Sunday, August 18, 2013

Ayatollah Khamenei blames - yes, you guessed it - Israel and US for Egypt turmoil

(JPost) Iranian Supreme Leader Ayatollah Ali Khamenei is placing the blame for Egypt’s political turmoil on Jerusalem and Washington.

The Shi’ite religious leader took to his official Twitter account on Saturday, to attack Egypt’s former leader Hosni Mubarak and his relations with Israel and the US.

“Mubarak’s collaboration w/ Israel&US made Egyptians feel humiliated so they made a #revolution&Zionists reacted against this revolution now,” he tweeted.

He pointed out that Egyptians acted against Israel in the past, saying “#Egypt was 1st country that entered into war w/ #Zionists for Palestinians.”

Khamenei also seemed to imply a parallel between current army chief Gen. Abdel Fattah al-Sisi and Mubarak, tweeting that Mubarak “was not a #freedom fighter or an anti-Zionist, but a servant to the Zionists.”

In another tweet earlier this month he stated that the “Zionist regime” is behind the turmoil, not only in Egypt, but in all of the Arab countries. “Muslims must beware,” the tweet concluded.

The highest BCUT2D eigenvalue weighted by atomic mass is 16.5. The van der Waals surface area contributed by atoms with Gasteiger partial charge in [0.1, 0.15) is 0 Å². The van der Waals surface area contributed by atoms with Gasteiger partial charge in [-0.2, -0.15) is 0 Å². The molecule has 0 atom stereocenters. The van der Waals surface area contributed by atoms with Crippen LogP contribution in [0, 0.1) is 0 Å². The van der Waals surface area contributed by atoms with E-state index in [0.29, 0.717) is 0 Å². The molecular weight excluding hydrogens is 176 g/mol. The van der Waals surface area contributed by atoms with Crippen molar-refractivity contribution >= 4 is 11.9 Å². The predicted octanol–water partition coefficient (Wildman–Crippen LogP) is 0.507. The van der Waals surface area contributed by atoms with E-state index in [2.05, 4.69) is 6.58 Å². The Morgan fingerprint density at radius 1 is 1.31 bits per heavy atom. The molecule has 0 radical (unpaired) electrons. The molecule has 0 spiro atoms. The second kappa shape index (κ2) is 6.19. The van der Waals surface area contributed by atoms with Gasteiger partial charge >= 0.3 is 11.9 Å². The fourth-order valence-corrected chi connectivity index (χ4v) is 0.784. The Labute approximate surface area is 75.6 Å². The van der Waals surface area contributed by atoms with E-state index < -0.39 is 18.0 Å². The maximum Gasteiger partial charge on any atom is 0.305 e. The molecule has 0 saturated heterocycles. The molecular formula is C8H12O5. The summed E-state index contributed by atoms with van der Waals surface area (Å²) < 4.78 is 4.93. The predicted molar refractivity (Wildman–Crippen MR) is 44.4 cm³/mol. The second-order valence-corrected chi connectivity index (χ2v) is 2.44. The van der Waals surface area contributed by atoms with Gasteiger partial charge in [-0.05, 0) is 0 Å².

Also earlier this month, Khamenei tweeted that the “#Zionist regime sit and watch the situation of #Egypt w/ satisfaction.” A link in the text goes to a cartoon image of a group of American political leaders laughing hysterically at the turmoil in Egypt.

Tehran’s new foreign minister Mohammad Javad Zarif said on Friday in an interview with Iranian Mehr News that the country needs a more “proactive diplomacy” and that one of his priorities would be to deal with the Egyptian crisis.

In what could become a common front against the military coup and crackdown in Egypt, Zarif and his Turkish counterpart, Ahmet Davutoglu, discussed the situation on Friday, Iran’s Tasnim News Agency reported on Saturday.

The Turkish government, led by the Islamist AK Party, has been criticizing the military since the coup that toppled Mohamed Morsi.

Shi’ite Iran identifies with the Muslim Brotherhood and its Islamist agenda even though it is a Sunni movement. Tehran, which historically has had poor relations with Cairo, had a warm relationship with former president Morsi’s government, and viewed the Muslim Brotherhood as part of the “Islamic awakening” in the region.

Hundreds of Iranian students and NGOs rallied on Thursday in Tehran against the Egyptian army’s crackdown.

Tehran’s provisional Friday prayer leader, Ayatollah Ali Movahedi Kermani, called for an immediate end to bloodshed in Egypt and for Egypt to prevent foreign powers from interfering in the country’s internal affairs.

Egyptian events should not be an excuse for the intervention of superpowers, said Kermani, according to a report in Tasnim.